In the current of joy, from what I can tell, there is space for and instead of or. The end of the story is not what it used to be and the field–the announcement–is big enough to handle the glory and the fear.

Therefore, I can cry over losing a baby girl without losing the possibility of rejoicing over her first holidays, even if she is never told about me. I can choose to accommodate and be hospitable to people with religious and cultural rules that are different to mine, without losing my own point of view and witness. I can lament in the current of joy. I can be completely hurt and I can forgive the perpetrator. Though I don’t exactly know where I am headed since I joined this stream, I do not have to stay put in the Pain.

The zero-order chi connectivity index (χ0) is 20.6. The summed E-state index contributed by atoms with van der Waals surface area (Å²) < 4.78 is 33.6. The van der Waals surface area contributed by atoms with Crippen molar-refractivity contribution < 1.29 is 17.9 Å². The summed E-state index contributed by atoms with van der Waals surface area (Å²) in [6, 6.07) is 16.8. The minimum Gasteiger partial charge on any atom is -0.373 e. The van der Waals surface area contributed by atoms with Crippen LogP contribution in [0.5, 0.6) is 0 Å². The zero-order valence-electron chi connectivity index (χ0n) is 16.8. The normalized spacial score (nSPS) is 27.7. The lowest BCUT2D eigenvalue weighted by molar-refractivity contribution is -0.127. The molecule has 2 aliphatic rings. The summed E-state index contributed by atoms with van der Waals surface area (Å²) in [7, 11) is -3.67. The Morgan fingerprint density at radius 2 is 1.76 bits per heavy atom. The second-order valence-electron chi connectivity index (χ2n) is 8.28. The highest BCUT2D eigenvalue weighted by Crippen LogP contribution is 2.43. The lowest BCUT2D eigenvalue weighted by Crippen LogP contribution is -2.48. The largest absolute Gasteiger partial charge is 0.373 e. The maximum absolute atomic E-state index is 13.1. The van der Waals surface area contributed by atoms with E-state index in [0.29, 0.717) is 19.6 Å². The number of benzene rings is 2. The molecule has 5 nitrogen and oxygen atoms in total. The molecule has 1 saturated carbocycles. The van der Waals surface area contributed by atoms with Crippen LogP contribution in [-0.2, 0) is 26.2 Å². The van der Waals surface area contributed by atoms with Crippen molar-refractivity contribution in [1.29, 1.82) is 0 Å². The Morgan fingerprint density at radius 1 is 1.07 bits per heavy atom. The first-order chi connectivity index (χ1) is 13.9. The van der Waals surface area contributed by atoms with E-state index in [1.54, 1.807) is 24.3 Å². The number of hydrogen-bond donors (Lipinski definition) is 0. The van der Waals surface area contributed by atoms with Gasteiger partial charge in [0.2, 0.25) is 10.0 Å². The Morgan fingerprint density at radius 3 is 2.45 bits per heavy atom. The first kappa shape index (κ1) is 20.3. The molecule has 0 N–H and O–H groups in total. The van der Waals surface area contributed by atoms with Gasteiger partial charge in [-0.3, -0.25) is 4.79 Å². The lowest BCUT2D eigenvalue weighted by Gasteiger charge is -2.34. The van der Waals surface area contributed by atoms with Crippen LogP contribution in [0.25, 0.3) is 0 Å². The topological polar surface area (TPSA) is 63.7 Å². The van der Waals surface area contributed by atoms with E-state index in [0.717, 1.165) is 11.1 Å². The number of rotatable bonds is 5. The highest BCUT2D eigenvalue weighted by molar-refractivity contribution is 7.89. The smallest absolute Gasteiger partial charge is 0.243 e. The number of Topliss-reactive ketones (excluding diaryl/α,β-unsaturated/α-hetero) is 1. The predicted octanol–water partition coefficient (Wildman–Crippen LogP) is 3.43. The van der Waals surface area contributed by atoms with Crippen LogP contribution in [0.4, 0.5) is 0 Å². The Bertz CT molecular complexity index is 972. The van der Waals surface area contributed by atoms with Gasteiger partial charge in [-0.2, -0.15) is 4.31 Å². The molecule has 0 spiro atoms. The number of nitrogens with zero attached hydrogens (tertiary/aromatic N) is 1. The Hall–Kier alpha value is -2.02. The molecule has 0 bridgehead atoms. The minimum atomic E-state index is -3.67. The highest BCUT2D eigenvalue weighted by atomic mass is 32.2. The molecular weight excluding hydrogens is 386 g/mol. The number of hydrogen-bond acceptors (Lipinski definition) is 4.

Joy can be before us, as much as it feels beyond us. Much like the newborn King–who, for the joy set before Him, endured suffering. Joy can carry us, when our feet cannot find the ground but in our core we insist that there is more to this story, that there is redemption for the darkest moments. Joy frees us to remember that we are not the center of the universe but we are attended to completely. Joy shifts us so we remember that Shalom is for all people, for all parts of people, for me, for the Other, for this.

That’s all I need. Not a new personality. Not a beaming demeanor. Just a shift, a space–a to-be-continued lightness. To be included in and count myself a part of a well-ending journey–that is joy enough this year.

Hope

It is a chance for us all to be pregnant.

Man, woman, child. It is the time to be waiting and expectant. And maybe a little hormonal.

We join Mary and Joseph in the anticipation of a baby King. We reach back in time, and feel this present time, and hope for a coming time that is, at the very least, different. No amount of decorations can lift our hearts. No consumption of holiday drinks and sales can mend our souls. We are longing, we are waiting. It is Christmastime.